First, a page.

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_ap05_sg_chemistry_46574 - AP® Chemistry 2005 Scoring...

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Unformatted text preview: AP® Chemistry 2005 Scoring Guidelines The College Board: Connecting Students to College Success The College Board is a not-for-profit membership association whose mission is to connect students to college success and opportunity. Founded in 1900, the association is composed of more than 4,700 schools, colleges, universities, and other educational organizations. Each year, the College Board serves over three and a half million students and their parents, 23,000 high schools, and 3,500 colleges through major programs and services in college admissions, guidance, assessment, financial aid, enrollment, and teaching and learning. Among its best-known programs are the SAT®, the PSAT/NMSQT®, and the Advanced Placement Program® (AP®). The College Board is committed to the principles of excellence and equity, and that commitment is embodied in all of its programs, services, activities, and concerns. Copyright © 2005 by College Board. All rights reserved. College Board, AP Central, APCD, Advanced Placement Program, AP, AP Vertical Teams, Pre-AP, SAT, and the acorn logo are registered trademarks of the College Entrance Examination Board. Admitted Class Evaluation Service, CollegeEd, Connect to college success, MyRoad, SAT Professional Development, SAT Readiness Program, and Setting the Cornerstones are trademarks owned by the College Entrance Examination Board. PSAT/NMSQT is a registered trademark of the College Entrance Examination Board and National Merit Scholarship Corporation. Other products and services may be trademarks of their respective owners. Permission to use copyrighted College Board materials may be requested online at: http://www.collegeboard.com/inquiry/cbpermit.html. Visit the College Board on the Web: www.collegeboard.com. AP Central is the official online home for the AP Program and Pre-AP: apcentral.collegeboard.com. AP® CHEMISTRY 2005 SCORING GUIDELINES Question 1 HC3H5O2(aq) C3H5O2–(aq) + H+(aq) Ka = 1.34 × 10 – 5 Propanoic acid, HC3H5O2, ionizes in water according to the equation above. (a) Write the equilibrium-constant expression for the reaction. Ka = [H + ][C3 H5O 2 − ] [HC3 H5O 2 ] One point is earned for the correct equilibrium expression. Notes: Correct expression without Ka earns 1 point. Entering the value of Ka is acceptable. Charges must be correct to earn 1 point. (b) Calculate the pH of a 0.265 M solution of propanoic acid. HC3H5O2(aq) I C E 0.265 –x 0.265 – x C3H5O2–(aq) + H+(aq) 0 +x +x ~0 +x +x One point is earned for recognizing that [H+] and [C3H5O2− ] have the same value in the equilibrium expression. [H + ][C3 H5O 2 − ] ( x)( x) Ka = = [HC3H5O 2 ] (0.265 − x) Assume that 0.265 – x ≈ 0.265, x2 0.265 –5 (1.34 × 10 )(0.265) = x 2 One point is earned for calculating [H+]. then 1.34 × 10–5 = One point is earned for calculating the correct pH. 3.55 × 10– 6 = x 2 x = [H+] = 1.88 × 10−3 M pH = – log [H+] = – log (1.88 × 10−3) pH = 2.725 Copyright © 2005 by College Board. All rights reserved. Visit apcentral.collegeboard.com (for AP professionals) and www.collegeboard.com/apstudents (for AP students and parents). 2 AP® CHEMISTRY 2005 SCORING GUIDELINES Question 1 (continued) (c) A 0.496 g sample of sodium propanoate, NaC3H5O2 , is added to a 50.0 mL sample of a 0.265 M solution of propanoic acid. Assuming that no change in the volume of the solution occurs, calculate each of the following. (i) The concentration of the propanoate ion, C3H5O2−(aq) in the solution mol NaC3H5O2 = 0.496 g NaC3H5O2 × 1 mol NaC3 H5O 2 96.0 g NaC3H5O 2 One point is earned for calculating the number of moles of NaC3H5O2. mol NaC3H5O2 = 5.17 × 10−3 mol NaC3H5O2 = mol C3H5O2− [C3H5O2−] = mol C3H5O 2 − 5.17 × 10− 3 mol C3 H5O 2 − = = 0.103 M volume of solution 0.050 L One point is earned for the molarity of the solution. (ii) The concentration of the H+(aq) ion in the solution HC3H5O2(aq) C3H5O2–(aq) + H+(aq) I C E 0.103 +x 0.103 + x 0.265 –x 0.265 – x Ka = ~0 +x +x [H + ][C3 H5O 2 − ] ( x)(0.103 + x) = (0.265 − x) [HC3H5O 2 ] One point is earned for calculating the value of [H+]. Assume that 0.103 + x ≈ 0.103 and 0.265 − x ≈ 0.265 ( x)(0.103) 0.265 0.265 = 3.45 × 10−5 M x = [H+] = (1.34 × 10−5) × 0.103 Ka = 1.34 × 10−5 = The methanoate ion, HCO2−(aq) , reacts with water to form methanoic acid and hydroxide ion, as shown in the following equation. HCO2H(aq) + OH–(aq) HCO2−(aq) + H2O(l) (d) Given that [OH−] is 4.18 × 10−6 M in a 0.309 M solution of sodium methanoate, calculate each of the following. Copyright © 2005 by College Board. All rights reserved. Visit apcentral.collegeboard.com (for AP professionals) and www.collegeboard.com/apstudents (for AP students and parents). 3 AP® CHEMISTRY 2005 SCORING GUIDELINES Question 1 (continued) (i) The value of Kb for the methanoate ion, HCO2−(aq) HCO2H + OH–(aq) HCO2−(aq) + H2O(l) I C E 0.309 –x 0.309 – x - 0 +x +x ~0 +x +x x = [OH–] = 4.18 × 10−6 M Kb = [OH − ][HCO 2 H] [HCO 2 − ] = (4.18 × 10− 6 )2 ( x)( x) = (0.309 − x) (0.309 − x) One point is earned for substituting 4.18 × 10−6 for both [OH−] and [HCO2H], and for calculating the value of Kb. x is very small (4.18 × 10−6 M), therefore 0.309 – x ≈ 0.309 Kb = (4.18 × 10− 6 )2 = 5.65 × 10−11 0.309 (ii) The value of Ka for methanoic acid, HCO2H Kw = Ka × Kb Ka = Kw 1.00 × 10−14 = Kb 5.65 × 10−11 One point is earned for calculating a value of Ka from the value of Kb determined in part (d)(i). Ka = 1.77 × 10−4 (e) Which acid is stronger, propanoic acid or methanoic acid? Justify your answer. Ka for propanoic acid is 1.34 × 10–5, and Ka for methanoic acid is 1.77 × 10– 4. For acids, the larger the value of Ka , the greater the strength; therefore methanoic acid is the stronger acid because 1.77 × 10– 4 > 1.34 × 10–5. One point is earned for the correct choice and explanation based on the Ka calculated for methanoic acid in part (d)(ii). Copyright © 2005 by College Board. All rights reserved. Visit apcentral.collegeboard.com (for AP professionals) and www.collegeboard.com/apstudents (for AP students and parents). 4 AP® CHEMISTRY 2005 SCORING GUIDELINES Question 2 Answer the following questions about a pure compound that contains only carbon, hydrogen, and oxygen. (a) A 0.7549 g sample of the compound burns in O2(g) to produce 1.9061 g of CO2(g) and 0.3370 g of H2O(g). (i) Calculate the individual masses of C, H, and O in the 0.7549 g sample. ⎛ 1 mol CO 2 ⎞ ⎛ 1 mol C ⎞ ⎛ 12.01 g C ⎞ massC = 1.9061 g CO2 × ⎜ ⎟×⎜ ⎟×⎜ ⎟ ⎝ 44.01 g CO 2 ⎠ ⎝ 1 mol CO 2 ⎠ ⎝ 1 mol C ⎠ = 0.5202 g C ⎛ 1 mol H 2 O ⎞ ⎛ 2 mol H ⎞ ⎛ 1.008 g H ⎞ massH = 0.3370 g H2O × ⎜ ⎟×⎜ ⎟×⎜ ⎟ ⎝ 18.016 g H 2 O ⎠ ⎝ 1 mol H 2 O ⎠ ⎝ 1 mol H ⎠ = 0.03771 g H Three points total are earned: One point each for the masses (or moles) of C, H, and O. massO = 0.7549 g – 0.5202 g – 0.03771 g = 0.1970 g O (ii) Determine the empirical formula for the compound. ⎛ 1 mol C ⎞ nC = 0.5202 g C × ⎜ ⎟ = 0.04331 mol C ⎝ 12.01 g C ⎠ ⎛ 1 mol H ⎞ nH = 0.03771 g H × ⎜ ⎟ = 0.03741 mol H ⎝ 1.008 g H ⎠ ⎛ 1 mol O ⎞ nO = 0.1970 g O × ⎜ ⎟ = 0.01231 mol O ⎝ 16.00 g O ⎠ ⎛ 0.04331 mol C ⎞ ⎛ 0.03741 mol H ⎞ ⎛ 0.01231 mol O ⎞ ⎜ ⎟:⎜ ⎟:⎜ ⎟ 0.01231 ⎠ ⎝ 0.01231 ⎠ ⎝ 0.01231 ⎠ ⎝ One point is earned for the number of moles of C, H, and O.* One point is earned for the empirical formula.* 3.518 mol C : 3.039 mol H : 1.000 mol O *based on the three masses as determined in part (a)(i) above The empirical formula is C7H6O2 . (b) A 0.5246 g sample of the compound was dissolved in 10.0012 g of lauric acid, and it was determined that the freezing point of the lauric acid was lowered by 1.68°C. The value of Kf of lauric acid is 3.90°C m–1. Assume that the compound does not dissociate in lauric acid. Copyright © 2005 by College Board. All rights reserved. Visit apcentral.collegeboard.com (for AP professionals) and www.collegeboard.com/apstudents (for AP students and parents). 5 AP® CHEMISTRY 2005 SCORING GUIDELINES Question 2 (continued) (i) Calculate the molality of the compound dissolved in the lauric acid. ∆Tf = i × Kf × molality ( i = 1 since compound does not dissociate) ∆T f 1.68°C molality = = = 0.431 molal Kf 3.90°C m −1 One point is earned for the correct molality. (ii) Calculate the molar mass of the compound from the information provided. 0.431 molal = 0.431 mol compound 1 kg lauric acid ⎛ 1 kg ⎞ ⎛ 0.431 mol compound ⎞ ncompound = 10.0012 g lauric acid × ⎜ ⎟×⎜ ⎟ ⎝ 1,000 g ⎠ ⎝ 1 kg lauric acid ⎠ ncompound = 0.00431 mol 0.5246 g compound molar mass of compound = = 122 g mol–1 0.00431 mol compound One point is earned for the molar mass of the compound. (c) Without doing any calculations, explain how to determine the molecular formula of the compound based on the answers to parts (a)(ii) and (b)(ii). The molar mass should be divided by (or compared to) the empirical mass to obtain a whole number. Each subscript in the empirical formula is multiplied by this whole number. One point is earned for the explanation. (d) Further tests indicate that a 0.10 M aqueous solution of the compound has a pH of 2.6. Identify the organic functional group that accounts for this pH. Since an aqueous solution of the compound is acidic, the compound must be an organic acid. The functional group in an organic acid is the carboxyl group – COOH. One point is earned for identifying the carboxyl group. Copyright © 2005 by College Board. All rights reserved. Visit apcentral.collegeboard.com (for AP professionals) and www.collegeboard.com/apstudents (for AP students and parents). 6 AP® CHEMISTRY 2005 SCORING GUIDELINES Question 3 Answer the following questions related to the kinetics of chemical reactions. − ⎯⎯ I−(aq) + ClO−(aq) ⎯OH → IO−(aq) + Cl−(aq) Iodide ion, I−, is oxidized to hypoiodite ion, IO−, by hypochlorite, ClO−, in basic solution according to the equation above. Three initial-rate experiments were conducted; the results are shown in the following table. Experiment [I−] (mol L−1) [ClO−] (mol L−1) 1 0.017 0.015 Initial Rate of Formation of IO− (mol L−1 s−1) 0.156 2 0.052 0.015 0.476 3 0.016 0.061 0.596 (a) Determine the order of the reaction with respect to each reactant listed below. Show your work. (i) I−(aq) From experiments 1 and 2: y x rate2 k[I− ]2 [ClO − ]2 = y x rate1 k[I− ]1 [ClO − ]1 One point is earned for the correct order of the reaction with respect to I−, with justification. 0.476 k (0.052) x (0.015) y = 0.156 k (0.017) x (0.015) y 3.05 = (0.052) x (0.017) x = 3.1x , therefore x = 1, The reaction is first order with respect to I−. (ii) ClO−(aq) From experiments 1 and 3: x y rate3 k[I − ]3 [ClO − ]3 = x rate1 k[I − ]1 [ClO − ]1y 0.596 k (0.016) x (0.061) y k (0.016)1 (0.061) y = = 0.156 k (0.017) x (0.015) y k (0.017)1 (0.015) y 3.82 = (0.94) One point is earned for the correct order of the reaction with respect to ClO−, with justification. (0.061) y (0.015) y 4.06 = 4.1 y, so y = 1, The reaction is first order with respect to ClO−. Copyright © 2005 by College Board. All rights reserved. Visit apcentral.collegeboard.com (for AP professionals) and www.collegeboard.com/apstudents (for AP students and parents). 7 AP® CHEMISTRY 2005 SCORING GUIDELINES Question 3 (continued) (b) For the reaction (i) write the rate law that is consistent with the calculations in part (a); One point is earned for the correct rate law based on exponents as determined in part (a). rate = k [I−]1 [ClO−]1 (ii) calculate the value of the specific rate constant, k, and specify units. k= k= rate −1 [I ] [ClO − ]1 −1 0.156 mol L s One point is earned for the value of k. −1 One point is earned for the correct units (consistent with orders found). −1 (0.017 mol L )(0.015 mol L−1 ) k = 610 L mol−1 s−1 (or 610 M −1 s−1) The catalyzed decomposition of hydrogen peroxide, H2O2(aq), is represented by the following equation. catalyst → 2 H2O2(aq) ⎯⎯⎯⎯ 2 H2O(l) + O2(g) The kinetics of the decomposition reaction were studied and the analysis of the results show that it is a firstorder reaction. Some of the experimental data are shown in the table below. [H2O2] (mol L−1) Time (minutes) 1.00 0.78 0.61 0.0 5.0 10.0 (c) During the analysis of the data, the graph below was produced. Time (minutes) Copyright © 2005 by College Board. All rights reserved. Visit apcentral.collegeboard.com (for AP professionals) and www.collegeboard.com/apstudents (for AP students and parents). 8 AP® CHEMISTRY 2005 SCORING GUIDELINES Question 3 (continued) (i) Label the vertical axis of the graph. ln[H2O2] (or log[H2O2 ]) One point is earned for the y-axis label. (ii) What are the units of the rate constant, k, for the decomposition of H2O2(aq) ? minutes−1 (or sec−1) One point is earned for the correct units for k. (iii) On the graph, draw the line that represents the plot of the uncatalyzed first-order decomposition of 1.00 M H2O2(aq). Two points are earned for all three features (same origin, straight line, smaller negative slope), or one point for any two features. The line should have the same origin, be a straight line, and have a smaller negative slope. uncatalyzed ln[H2O2] Time (minutes) Copyright © 2005 by College Board. All rights reserved. Visit apcentral.collegeboard.com (for AP professionals) and www.collegeboard.com/apstudents (for AP students and parents). 9 AP® CHEMISTRY 2005 SCORING GUIDELINES Question 4 Write the formulas to show the reactants and the products for any FIVE of the laboratory situations described below. Answers to more than five choices will not be graded. In all cases, a reaction occurs. Assume that solutions are aqueous unless otherwise indicated. Represent substances in solution as ions if the substances are extensively ionized. Omit formulas for any ions or molecules that are unchanged by the reaction. You need not balance the equations. General Scoring: Three points are earned for each reaction: 1 point for correct reactant(s) and 2 points for correct product(s). (a) A strip of zinc is placed in a solution of nickel(II) nitrate. Zn + Ni2+ → Zn2+ + Ni (b) Solid aluminum hydroxide is added to a concentrated solution of potassium hydroxide. Al(OH)3 + OH− → Al(OH)4− (c) Ethyne (acetylene) is burned in air. C2H2 + O2 → CO2 + H2O (d) Solid calcium carbonate is added to a solution of ethanoic (acetic) acid. CaCO3 + HC2H3O2 → Ca2+ + C2H3O2− + CO2 + H2O (e) Lithium metal is strongly heated in nitrogen gas. Li + N2 → Li3N (f) Boron trifluoride gas is added to ammonia gas. BF3 + NH3 → BF3NH3 Note: F3BNH3 also acceptable as a product (g) Sulfur trioxide gas is bubbled into a solution of sodium hydroxide. SO3 + OH− → SO42− + H2O Copyright © 2005 by College Board. All rights reserved. Visit apcentral.collegeboard.com (for AP professionals) and www.collegeboard.com/apstudents (for AP students and parents). 10 AP® CHEMISTRY 2005 SCORING GUIDELINES Question 4 (continued) (h) Equal volumes of 0.1 M solutions of lead(II) nitrate and magnesium iodide are combined. Pb2+ + I− → PbI2 Copyright © 2005 by College Board. All rights reserved. Visit apcentral.collegeboard.com (for AP professionals) and www.collegeboard.com/apstudents (for AP students and parents). 11 AP® CHEMISTRY 2005 SCORING GUIDELINES Question 5 Answer the following questions that relate to laboratory observations and procedures. (a) An unknown gas is one of three possible gases: nitrogen, hydrogen, or oxygen. For each of the three possibilities, describe the result expected when the gas is tested using a glowing splint (a wooden stick with one end that has been ignited and extinguished, but still contains hot, glowing, partially burned wood). Nitrogen: When the glowing splint is inserted into the gas sample, the glowing splint will be extinguished. Hydrogen: When the glowing splint is inserted into the gas sample, a popping sound (explosion) can be heard. One point is earned for each description. Oxygen: When the glowing splint is inserted into the gas sample, the splint will glow brighter or reignite. (b) The following three mixtures have been prepared: CaO plus water, SiO2 plus water, and CO2 plus water. For each mixture, predict whether the pH is less than 7, equal to 7, or greater than 7. Justify your answers. CaO plus water: The pH of the solution will be greater than 7. CaO in water forms the base Ca(OH)2 (or metal oxides are basic, or basic anhydrides). SiO2 plus water: The pH of the solution will be equal to 7. SiO2 is insoluble in water, so there would not be a change in the pH of the mixture. One point is earned for each description. CO2 plus water: The pH of the solution will be less than 7. CO2 in water forms the acid H2CO3 (or nonmetal oxides are acidic, or acidic anhydrides). (c) Each of three beakers contains a 0.1 M solution of one of the following solutes: potassium chloride, silver nitrate, or sodium sulfide. The three beakers are labeled randomly as solution 1, solution 2, and solution 3. Shown below is a partially completed table of observations made of the results of combining small amounts of different pairs of the solutions. Copyright © 2005 by College Board. All rights reserved. Visit apcentral.collegeboard.com (for AP professionals) and www.collegeboard.com/apstudents (for AP students and parents). 12 AP® CHEMISTRY 2005 SCORING GUIDELINES Question 5 (continued) Solution 1 Solution 2 Solution 1 Solution 3 black precipitate no reaction Solution 2 Solution 3 (i) Write the chemical formula of the black precipitate. The black precipitate is Ag2S . One point is earned for the correct formula. (ii) Describe the expected results of mixing solution 1 with solution 3. A precipitate will be produced when the two solutions are mixed. (iii) One point is earned for the correct observation. Identify each of the solutions 1, 2, and 3. Solution 1 is silver nitrate. Solution 2 is sodium sulfide. Solution 3 is potassium chloride. One point is earned for the correct identification of all three solutions. Copyright © 2005 by College Board. All rights reserved. Visit apcentral.collegeboard.com (for AP professionals) and www.collegeboard.com/apstudents (for AP students and parents). 13 AP® CHEMISTRY 2005 SCORING GUIDELINES Question 6 Answer the following questions that relate to chemical bonding. (a) In the boxes provided, draw the complete Lewis structure (electron-dot diagram) for each of the three molecules represented below. PF5 CF4 SF4 One point is earned for each correct complete Lewis structure. See diagrams above. One point is deducted when structures are correct but nonbonding electrons around F atoms are missing. (b) On the basis of the Lewis structures drawn above, answer the following questions about the particular molecule indicated. (i) What is the F–C–F bond angle in CF4 ? One point is earned for the correct bond angle. 109.5° (or within range 109°–110°) The bond angle given in this part must be consistent with the Lewis structure drawn in part (a). (ii) What is the hybridization of the valence orbitals of P in PF5 ? One point is earned for the correct hybridization. dsp3 The hybridization given in this part must be consistent with the Lewis structure drawn in part (a). (iii) What is the geometric shape formed by the atoms in SF4 ? One point is earned for the correct molecular geometry. Seesaw (or distorted tetrahedron or asymmetrical tetrahedron) The molecular geometry given in this part must be consistent with the Lewis structure drawn in part (a). Copyright © 2005 by College Board. All rights reserved. Visit apcentral.collegeboard.com (for AP professionals) and www.collegeboard.com/apstudents (for AP students and parents). 14 AP® CHEMISTRY 2005 SCORING GUIDELINES Question 6 (continued) (c) Two Lewis structures can be drawn for the OPF3 molecule, as shown below. (i) How many sigma bonds and how many pi bonds are in structure 1 ? One point is earned for the correct number of sigma bonds. One point is earned for the correct number of pi bonds. 4 sigma bonds and 1 pi bond (ii) Which one of the two structures best represents a molecule of OPF3 ? Justify your answer in terms of formal charge. Structure 1 is the better structure because all of its atoms have a formal charge of zero. One point is earned for choosing the correct structure and either (1) indicating that the formal charge is zero on P or O , or (2) showing the calculation for formal charge. P: 5 – 5 – 0 = 0 F: 7 – 1 – 6 = 0 O: 6 – 2 – 4 = 0 Copyright © 2005 by College Board. All rights reserved. Visit apcentral.collegeboard.com (for AP professionals) and www.collegeboard.com/apstudents (for AP students and parents). 15 AP® CHEMISTRY 2005 SCORING GUIDELINES Question 7 Use principles of atomic structure, bonding, and/or intermolecular forces to respond to each of the following. Your responses must include specific information about all substances referred to in each question. (a) At a pressure of 1 atm, the boiling point of NH3(l) is 240 K, whereas the boiling point of NF3(l) is 144 K. (i) Identify the intermolecular forces(s) in each substance. NH3 has dispersion forces and hydrogen-bonding forces. NF3 has dispersion forces and dipole-dipole forces. (Credit earned for hydrogen-bonding and dipole-dipole forces) One point is earned for the correct intermolecular attractive forces for both NH3 and NF3. (ii) Account for the difference in the boiling points of the substances. The higher boiling point for NH3 is due to the greater strength of the hydrogen-bonding intermolecular attractive forces among NH3 molecules compared to that of the dipole-dipole attractive forces among NF3 molecules. One point is earned for correctly identifying NH3 as having stronger intermolecular forces than NF3. (b) The melting point of KCl(s) is 776°C, whereas the melting point of NaCl(s) is 801°C. (i) Identify the type of bonding in each substance. Both KCl and NaCl have ionic bonds. One point is earned for naming ionic bonds as the bonds in KCl and NaCl. (ii) Account for the difference in the melting points of the substances. The difference in the melting points is due to the different strengths of ionic bonding in the substances. The charges on the cations and anions are the same in both compounds, therefore the relative size of the ions is the determining factor. Since Na+ has a smaller ionic radius than K+, the lattice energy of NaCl is higher than that of KCl. Thus more energy is required to overcome the ionic forces in solid NaCl than in solid KCl, and NaCl has the higher melting point. One point is earned for a correct explanation of the cause of the difference in melting points of KCl and NaCl. Copyright © 2005 by College Board. All rights reserved. Visit apcentral.collegeboard.com (for AP professionals) and www.collegeboard.com/apstudents (for AP students and parents). 16 AP® CHEMISTRY 2005 SCORING GUIDELINES Question 7 (continued) (c) As shown in the table below, the first ionization energies of Si , P, and Cl show a trend. Element First Ionization Energy (kJ mol−1) Si 786 P 1,012 Cl 1,251 (i) For each of the three elements, identify the quantum level (e.g., n = 1, n = 2, etc.) of the valence electrons in the atom. One point is earned for the principal quantum level for all three elements. The valence electron is located in the n = 3 level for all three atoms. (ii) Explain the reasons for the trend in first ionization energies. Because the valence electrons in all three elements are shielded by the same number of inner core electrons and the nuclear charge increases going from Si to P to Cl, the valence electrons feel an increasing attraction to the nucleus going from Si to P to Cl. Valence electrons having a greater attraction to the nucleus, as in Cl , will be more difficult to remove, so Cl has the highest ionization energy. P has the second highest ionization energy, and Si has the lowest ionization energy. One point is earned for explaining that greater ionization energy is due to increased nuclear charge. Note: Explanations of the trend on the basis of effective nuclear charge are acceptable. (d) A certain element has two stable isotopes. The mass of one of the isotopes is 62.93 amu and the mass of the other isotope is 64.93 amu. (i) Identify the element. Justify your answer. Copper. The relative average atomic mass is between the two isotopic masses given. One point is earned for the element and the explanation. (ii) Which isotope is more abundant? Justify your answer. The isotope with mass 62.93 amu must be more abundant because its mass is closer to 63.55 amu (the relative weighted average atomic mass for copper) than is the mass of the other isotope. One point is earned for the correct choice and explanation. Copyright © 2005 by College Board. All rights reserved. Visit apcentral.collegeboard.com (for AP professionals) and www.collegeboard.com/apstudents (for AP students and parents). 17 AP® CHEMISTRY 2005 SCORING GUIDELINES Question 8 AgNO3(s) → Ag+(aq) + NO3−(aq) The dissolving of AgNO3(s) in pure water is represented by the equation above. (a) Is ∆G for the dissolving of AgNO3(s) positive, negative, or zero? Justify your answer. ∆G for the dissolving of AgNO3(s) is negative. Because AgNO3(s) is known to be soluble in water, the solution process must be spontaneous, therefore ∆G is negative. One point is earned for the correct sign of ∆G and a correct explanation. (b) Is ∆S for the dissolving of AgNO3(s) positive, negative, or zero? Justify your answer. ∆S is positive because the solid reactant AgNO3(s) is more ordered than the aqueous ion products, Ag+(aq) and NO3− (aq). One point is earned for the correct sign of ∆S and a correct explanation. (c) The solubility of AgNO3(s) increases with increasing temperature. (i) What is the sign of ∆H for the dissolving process? Justify your answer. The sign of ∆H must be positive for the solubility of AgNO3 to increase with increasing temperature. Solubility is an equilibrium process, and since increasing temperature (accomplished by adding heat) shifts the equilibrium towards the products side in the chemical equation, heat must be absorbed during the solution process. Therefore, the solution process is endothermic, and ∆H > 0 . One point is earned for the correct sign of ∆H and a correct explanation. (ii) Is the answer you gave in part (a) consistent with your answers to parts (b) and (c)(i) ? Explain. Yes. Although ∆H is positive, ∆S is also positive; thus ∆G can be negative because the value of the T∆S term in the equation ∆G = ∆H − T∆S is positive and can be greater than the value of the ∆H term. A positive number minus a greater positive number yields a negative number for the value of ∆G . One point is earned for the correct sign and a correct explanation. The compound NaI dissolves in pure water according to the equation NaI(s) → Na+(aq) + I−(aq). Some of the information in the table of standard reduction potentials given below may be useful in answering the questions that follow. Copyright © 2005 by College Board. All rights reserved. Visit apcentral.collegeboard.com (for AP professionals) and www.collegeboard.com/apstudents (for AP students and parents). 18 AP® CHEMISTRY 2005 SCORING GUIDELINES Question 8 (continued) Half-reaction E˚ (V) O2(g) + 4 H+ + 4 e− → 2 H2O(l) 1.23 I2(s) + 2 e− → 2 I− 0.53 2 H2O(l) + 2 e− → H2(g) + 2 OH− –0.83 Na+ + e−→ Na(s) –2.71 (d) An electric current is applied to a 1.0 M NaI solution. (i) Write the balanced oxidation half-reaction for the reaction that takes place. 2 I− → I2(s) + 2 e− One point is earned for the correct half-reaction. (ii) Write the balanced reduction half-reaction for the reaction that takes place. One point is earned for the correct half-reaction. 2 H2O(l) + 2 e− → H2(g) + OH− (iii) Which reaction takes place at the anode, the oxidation reaction or the reduction reaction? The oxidation half-reaction occurs at the anode. One point is earned for the correct choice. (iv) All electrolysis reactions have the same sign for ∆G°. Is the sign positive or negative? Justify your answer. The sign of ∆G for all electrolysis reactions is positive. Because electrolysis reactions are non-spontaneous, energy in the form of applied electrical current (electrical work) must be applied to make the reaction occur. One point is earned for the correct sign of ∆G and a correct explanation. Copyright © 2005 by College Board. All rights reserved. Visit apcentral.collegeboard.com (for AP professionals) and www.collegeboard.com/apstudents (for AP students and parents). 19 ...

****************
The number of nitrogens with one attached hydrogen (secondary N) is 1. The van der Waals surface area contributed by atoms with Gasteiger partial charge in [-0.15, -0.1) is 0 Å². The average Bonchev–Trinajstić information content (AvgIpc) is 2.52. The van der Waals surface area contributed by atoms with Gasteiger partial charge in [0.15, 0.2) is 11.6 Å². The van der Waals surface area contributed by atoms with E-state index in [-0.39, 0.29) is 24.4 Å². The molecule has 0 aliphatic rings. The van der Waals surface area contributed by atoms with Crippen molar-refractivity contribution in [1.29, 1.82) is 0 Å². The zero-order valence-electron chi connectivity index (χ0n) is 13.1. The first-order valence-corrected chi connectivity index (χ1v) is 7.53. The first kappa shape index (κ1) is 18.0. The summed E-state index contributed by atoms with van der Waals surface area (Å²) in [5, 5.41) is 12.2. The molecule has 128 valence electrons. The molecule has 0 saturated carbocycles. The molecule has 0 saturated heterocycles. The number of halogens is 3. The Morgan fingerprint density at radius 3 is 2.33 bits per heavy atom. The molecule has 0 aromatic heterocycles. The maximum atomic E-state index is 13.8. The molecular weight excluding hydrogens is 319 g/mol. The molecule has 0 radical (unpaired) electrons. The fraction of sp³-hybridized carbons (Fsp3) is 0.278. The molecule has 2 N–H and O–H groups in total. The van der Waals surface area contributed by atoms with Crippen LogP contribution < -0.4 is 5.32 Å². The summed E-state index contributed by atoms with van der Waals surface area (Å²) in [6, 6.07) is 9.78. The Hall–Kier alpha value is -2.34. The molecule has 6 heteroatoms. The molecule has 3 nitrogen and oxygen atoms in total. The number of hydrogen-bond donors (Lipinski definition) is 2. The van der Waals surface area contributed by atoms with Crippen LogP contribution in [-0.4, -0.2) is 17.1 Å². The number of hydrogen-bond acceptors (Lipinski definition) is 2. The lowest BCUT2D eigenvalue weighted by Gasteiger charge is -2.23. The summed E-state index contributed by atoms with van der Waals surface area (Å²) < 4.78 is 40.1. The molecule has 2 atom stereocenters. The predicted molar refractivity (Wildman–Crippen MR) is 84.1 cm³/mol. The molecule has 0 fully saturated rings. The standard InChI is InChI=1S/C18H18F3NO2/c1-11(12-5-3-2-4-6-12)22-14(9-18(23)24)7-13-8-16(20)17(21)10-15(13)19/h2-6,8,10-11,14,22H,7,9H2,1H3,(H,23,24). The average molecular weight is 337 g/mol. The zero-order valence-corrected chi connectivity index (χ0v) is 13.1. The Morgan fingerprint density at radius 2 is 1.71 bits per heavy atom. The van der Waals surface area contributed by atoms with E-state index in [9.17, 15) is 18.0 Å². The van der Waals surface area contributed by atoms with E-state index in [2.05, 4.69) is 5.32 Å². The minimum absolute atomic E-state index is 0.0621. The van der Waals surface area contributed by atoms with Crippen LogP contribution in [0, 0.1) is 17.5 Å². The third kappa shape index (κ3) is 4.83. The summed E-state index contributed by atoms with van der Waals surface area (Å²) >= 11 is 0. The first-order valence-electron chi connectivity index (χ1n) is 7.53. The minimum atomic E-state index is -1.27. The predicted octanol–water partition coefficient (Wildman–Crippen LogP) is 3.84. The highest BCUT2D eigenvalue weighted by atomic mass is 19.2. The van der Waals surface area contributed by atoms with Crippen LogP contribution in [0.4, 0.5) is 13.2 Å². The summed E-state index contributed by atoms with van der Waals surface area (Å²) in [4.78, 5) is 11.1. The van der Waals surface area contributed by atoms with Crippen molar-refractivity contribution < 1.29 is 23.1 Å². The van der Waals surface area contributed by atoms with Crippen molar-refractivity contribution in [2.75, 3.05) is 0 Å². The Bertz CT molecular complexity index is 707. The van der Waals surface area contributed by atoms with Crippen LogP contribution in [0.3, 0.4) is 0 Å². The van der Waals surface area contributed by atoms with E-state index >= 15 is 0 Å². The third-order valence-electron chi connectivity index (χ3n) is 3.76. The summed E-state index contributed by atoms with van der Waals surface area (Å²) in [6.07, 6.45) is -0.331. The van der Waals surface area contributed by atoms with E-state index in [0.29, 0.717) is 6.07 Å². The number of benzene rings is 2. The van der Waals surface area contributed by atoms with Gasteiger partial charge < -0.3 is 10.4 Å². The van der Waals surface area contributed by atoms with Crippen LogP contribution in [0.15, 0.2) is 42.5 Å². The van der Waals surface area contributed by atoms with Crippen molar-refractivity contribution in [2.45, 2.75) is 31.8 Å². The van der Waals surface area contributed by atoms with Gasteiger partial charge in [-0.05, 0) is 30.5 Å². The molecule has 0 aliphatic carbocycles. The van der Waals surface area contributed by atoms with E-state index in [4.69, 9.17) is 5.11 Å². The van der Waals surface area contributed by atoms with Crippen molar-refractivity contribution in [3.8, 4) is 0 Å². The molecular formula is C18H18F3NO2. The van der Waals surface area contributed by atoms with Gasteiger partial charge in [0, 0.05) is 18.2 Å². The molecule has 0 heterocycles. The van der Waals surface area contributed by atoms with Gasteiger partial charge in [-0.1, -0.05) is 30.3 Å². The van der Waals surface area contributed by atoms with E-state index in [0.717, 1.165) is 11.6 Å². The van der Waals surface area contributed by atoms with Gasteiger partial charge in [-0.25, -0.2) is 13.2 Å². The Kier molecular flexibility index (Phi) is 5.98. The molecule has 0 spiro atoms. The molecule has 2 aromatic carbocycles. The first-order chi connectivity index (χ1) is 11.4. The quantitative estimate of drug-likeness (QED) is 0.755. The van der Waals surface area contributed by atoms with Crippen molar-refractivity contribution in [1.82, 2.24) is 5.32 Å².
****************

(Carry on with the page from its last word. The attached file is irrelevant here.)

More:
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This note was uploaded on 10/01/2009 for the course OC 9876 taught by Professor Dq during the Spring '09 term at UC Merced.